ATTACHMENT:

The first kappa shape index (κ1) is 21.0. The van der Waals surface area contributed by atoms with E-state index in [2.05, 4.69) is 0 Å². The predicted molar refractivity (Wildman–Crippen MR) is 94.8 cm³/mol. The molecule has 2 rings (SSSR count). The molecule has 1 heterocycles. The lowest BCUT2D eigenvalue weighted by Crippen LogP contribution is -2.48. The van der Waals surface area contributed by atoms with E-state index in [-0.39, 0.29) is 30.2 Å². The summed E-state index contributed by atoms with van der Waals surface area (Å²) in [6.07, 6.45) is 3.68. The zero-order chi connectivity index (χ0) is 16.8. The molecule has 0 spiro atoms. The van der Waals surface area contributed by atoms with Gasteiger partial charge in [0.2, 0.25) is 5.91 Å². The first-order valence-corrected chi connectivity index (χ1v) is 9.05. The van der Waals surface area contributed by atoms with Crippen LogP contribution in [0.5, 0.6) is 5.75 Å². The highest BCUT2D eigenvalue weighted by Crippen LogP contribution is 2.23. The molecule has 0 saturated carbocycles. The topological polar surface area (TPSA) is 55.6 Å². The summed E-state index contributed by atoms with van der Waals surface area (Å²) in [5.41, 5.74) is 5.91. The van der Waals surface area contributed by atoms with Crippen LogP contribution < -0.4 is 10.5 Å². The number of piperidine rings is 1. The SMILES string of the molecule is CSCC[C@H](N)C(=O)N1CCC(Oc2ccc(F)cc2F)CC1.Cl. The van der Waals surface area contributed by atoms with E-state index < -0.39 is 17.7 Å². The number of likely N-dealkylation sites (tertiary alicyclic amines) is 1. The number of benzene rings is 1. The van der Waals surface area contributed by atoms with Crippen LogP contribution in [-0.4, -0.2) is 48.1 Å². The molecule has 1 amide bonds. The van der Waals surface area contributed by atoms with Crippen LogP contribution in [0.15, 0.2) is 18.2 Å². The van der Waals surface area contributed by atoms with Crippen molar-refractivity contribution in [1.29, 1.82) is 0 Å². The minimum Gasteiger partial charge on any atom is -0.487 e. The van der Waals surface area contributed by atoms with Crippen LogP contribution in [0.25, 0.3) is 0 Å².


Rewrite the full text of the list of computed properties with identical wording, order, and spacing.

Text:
The first kappa shape index (κ1) is 21.0. The van der Waals surface area contributed by atoms with E-state index in [2.05, 4.69) is 0 Å². The predicted molar refractivity (Wildman–Crippen MR) is 94.8 cm³/mol. The molecule has 2 rings (SSSR count). The molecule has 1 heterocycles. The lowest BCUT2D eigenvalue weighted by Crippen LogP contribution is -2.48. The van der Waals surface area contributed by atoms with E-state index in [-0.39, 0.29) is 30.2 Å². The summed E-state index contributed by atoms with van der Waals surface area (Å²) in [6.07, 6.45) is 3.68. The zero-order chi connectivity index (χ0) is 16.8. The molecule has 0 spiro atoms. The van der Waals surface area contributed by atoms with Gasteiger partial charge in [0.2, 0.25) is 5.91 Å². The first-order valence-corrected chi connectivity index (χ1v) is 9.05. The van der Waals surface area contributed by atoms with Crippen LogP contribution in [0.5, 0.6) is 5.75 Å². The highest BCUT2D eigenvalue weighted by Crippen LogP contribution is 2.23. The molecule has 0 saturated carbocycles. The topological polar surface area (TPSA) is 55.6 Å². The summed E-state index contributed by atoms with van der Waals surface area (Å²) in [5.41, 5.74) is 5.91. The van der Waals surface area contributed by atoms with Crippen LogP contribution < -0.4 is 10.5 Å². The number of piperidine rings is 1. The SMILES string of the molecule is CSCC[C@H](N)C(=O)N1CCC(Oc2ccc(F)cc2F)CC1.Cl. The van der Waals surface area contributed by atoms with E-state index < -0.39 is 17.7 Å². The number of likely N-dealkylation sites (tertiary alicyclic amines) is 1. The number of benzene rings is 1. The van der Waals surface area contributed by atoms with Crippen LogP contribution in [-0.4, -0.2) is 48.1 Å². The molecule has 1 amide bonds. The van der Waals surface area contributed by atoms with Crippen LogP contribution in [0.15, 0.2) is 18.2 Å². The van der Waals surface area contributed by atoms with Crippen molar-refractivity contribution in [1.29, 1.82) is 0 Å². The minimum Gasteiger partial charge on any atom is -0.487 e. The van der Waals surface area contributed by atoms with Crippen LogP contribution in [0.25, 0.3) is 0 Å².